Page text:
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John Howard' diplomatic failures catch up with him in Kuala Lumpur.



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KEVIN RUDD M.P. Shadow Minister for Foreign Affairs, Trade and International Security

JOHN HOWARD’S DIPLOMATIC FAILURES CATCH UP WITH HIM IN KUALA LUMPUR

John Howard’s diplomatic failures will potentially have profound implications for Australia’s long-term economic and strategic interests.

Over the past 10 years, Howard has presided over the marginalisation of APEC as the Asia Pacific’s principal regional organisation after he failed to engage APEC to respond to the Asian financial crisis in 1997. An alternative grouping in the form of ASEAN Plus Three then emerged to fill vacuum left by APEC.

ASEAN Plus Three has in turn now initiated the establishment of the East Asian Summit which unlike APEC excludes the United States.

Having finally acceded to a non-aggression pact with East Asia to gain access to the first East Asian Summit, Howard now looks like being excluded from development of an East Asian Community.

The point of gaining access to the East Asian Summit was to enable Australia to participate from the beginning in the development of the architecture and rules of an East Asian Community - a community which may over time may evolve in the direction of the European Union.

This argument forms the core of Labor’s position in arguing from the beginning for the Howard Government, having been party to the marginalisation of APEC, to become a member of the East Asian Summit in order to shape this new core element of the region’s overarching political, economic and strategic architecture.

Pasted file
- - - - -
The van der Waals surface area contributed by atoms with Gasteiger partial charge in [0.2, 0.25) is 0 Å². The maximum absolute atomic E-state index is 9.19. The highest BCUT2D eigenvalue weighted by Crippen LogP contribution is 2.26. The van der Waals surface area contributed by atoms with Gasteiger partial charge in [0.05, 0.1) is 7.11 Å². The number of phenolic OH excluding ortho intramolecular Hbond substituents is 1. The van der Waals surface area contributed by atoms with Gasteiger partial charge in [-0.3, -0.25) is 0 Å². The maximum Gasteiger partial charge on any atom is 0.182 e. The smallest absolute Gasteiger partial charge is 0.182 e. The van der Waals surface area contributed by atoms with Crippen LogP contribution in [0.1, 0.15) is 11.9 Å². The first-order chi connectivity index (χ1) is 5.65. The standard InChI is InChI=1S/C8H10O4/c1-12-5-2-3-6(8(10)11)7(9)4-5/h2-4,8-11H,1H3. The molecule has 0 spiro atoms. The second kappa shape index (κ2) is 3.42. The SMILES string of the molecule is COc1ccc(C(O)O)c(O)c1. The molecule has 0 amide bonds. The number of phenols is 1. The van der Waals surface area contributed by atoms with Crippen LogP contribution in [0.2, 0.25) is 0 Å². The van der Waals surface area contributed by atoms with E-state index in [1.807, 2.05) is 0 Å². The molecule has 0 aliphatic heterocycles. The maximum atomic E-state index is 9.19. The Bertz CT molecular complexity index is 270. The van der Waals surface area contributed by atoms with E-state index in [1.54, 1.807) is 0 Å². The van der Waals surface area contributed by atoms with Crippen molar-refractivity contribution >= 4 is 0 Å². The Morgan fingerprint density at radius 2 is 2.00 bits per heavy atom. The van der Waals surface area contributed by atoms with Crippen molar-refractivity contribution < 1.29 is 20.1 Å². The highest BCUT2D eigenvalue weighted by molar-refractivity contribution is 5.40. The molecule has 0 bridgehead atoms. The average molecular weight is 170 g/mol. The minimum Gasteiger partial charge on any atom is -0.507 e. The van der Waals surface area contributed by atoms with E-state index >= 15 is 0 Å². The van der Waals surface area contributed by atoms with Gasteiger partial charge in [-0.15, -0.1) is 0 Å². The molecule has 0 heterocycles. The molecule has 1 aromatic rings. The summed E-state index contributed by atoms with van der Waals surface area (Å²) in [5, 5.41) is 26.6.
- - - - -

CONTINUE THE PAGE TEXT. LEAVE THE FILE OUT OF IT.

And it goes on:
The Foreign Minister belatedly accepted Labor’s logic when he said in July: “…it is vitally important for Australia to be part of that East Asian community. It would be most unfortunate if Australia was left out of it…”

But Australia’s chance to be a part of an East Asian Community was dealt a fundamental blow when the Malaysian Prime Minister said yesterday “…you are

talking about a community of East Asians, and I don’t know how the Australians could regard themselves as East Asians.”

There are also reports from Kuala Lumpur that the machinery being established to develop the East Asian Community concept will exclude Australia’s participation.

The irony of Howard’s diplomatic failures is that having allowed APEC to wither on the vine and watching ASEAN Plus Three to increasingly take its place, he has now belatedly declared that APEC remains the premier regional institution.

Australia must now harness its diplomatic horsepower in East Asia to turn this outcome around and ensure that before the second East Asian Summit we become part of the negotiating arrangements for the development of an East Asian Community.

Ends. 15 December 2005

Media contact: Alister Jordan 0417 605 823